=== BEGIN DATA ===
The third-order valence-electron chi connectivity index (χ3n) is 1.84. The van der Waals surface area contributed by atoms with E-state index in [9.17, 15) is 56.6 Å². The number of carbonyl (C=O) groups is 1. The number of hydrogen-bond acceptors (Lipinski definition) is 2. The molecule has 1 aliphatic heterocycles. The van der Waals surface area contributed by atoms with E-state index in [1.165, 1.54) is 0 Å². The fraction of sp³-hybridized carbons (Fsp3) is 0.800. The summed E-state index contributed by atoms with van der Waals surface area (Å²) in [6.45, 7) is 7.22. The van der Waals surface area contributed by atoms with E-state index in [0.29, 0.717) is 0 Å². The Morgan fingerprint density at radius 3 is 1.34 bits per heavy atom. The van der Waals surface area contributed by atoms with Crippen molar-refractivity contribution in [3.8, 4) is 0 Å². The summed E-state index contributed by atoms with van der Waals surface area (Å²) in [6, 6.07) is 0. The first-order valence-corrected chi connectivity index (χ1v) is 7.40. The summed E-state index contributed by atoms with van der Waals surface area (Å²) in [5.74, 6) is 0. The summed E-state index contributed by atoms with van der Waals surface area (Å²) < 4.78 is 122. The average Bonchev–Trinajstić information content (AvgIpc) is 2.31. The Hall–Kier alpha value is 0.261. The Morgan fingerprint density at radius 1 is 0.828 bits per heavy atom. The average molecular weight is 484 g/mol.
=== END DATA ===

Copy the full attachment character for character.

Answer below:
The third-order valence-electron chi connectivity index (χ3n) is 1.84. The van der Waals surface area contributed by atoms with E-state index in [9.17, 15) is 56.6 Å². The number of carbonyl (C=O) groups is 1. The number of hydrogen-bond acceptors (Lipinski definition) is 2. The molecule has 1 aliphatic heterocycles. The van der Waals surface area contributed by atoms with E-state index in [1.165, 1.54) is 0 Å². The fraction of sp³-hybridized carbons (Fsp3) is 0.800. The summed E-state index contributed by atoms with van der Waals surface area (Å²) in [6.45, 7) is 7.22. The van der Waals surface area contributed by atoms with E-state index in [0.29, 0.717) is 0 Å². The Morgan fingerprint density at radius 3 is 1.34 bits per heavy atom. The van der Waals surface area contributed by atoms with Crippen molar-refractivity contribution in [3.8, 4) is 0 Å². The summed E-state index contributed by atoms with van der Waals surface area (Å²) in [6, 6.07) is 0. The first-order valence-corrected chi connectivity index (χ1v) is 7.40. The summed E-state index contributed by atoms with van der Waals surface area (Å²) in [5.74, 6) is 0. The summed E-state index contributed by atoms with van der Waals surface area (Å²) < 4.78 is 122. The average Bonchev–Trinajstić information content (AvgIpc) is 2.31. The Hall–Kier alpha value is 0.261. The Morgan fingerprint density at radius 1 is 0.828 bits per heavy atom. The average molecular weight is 484 g/mol.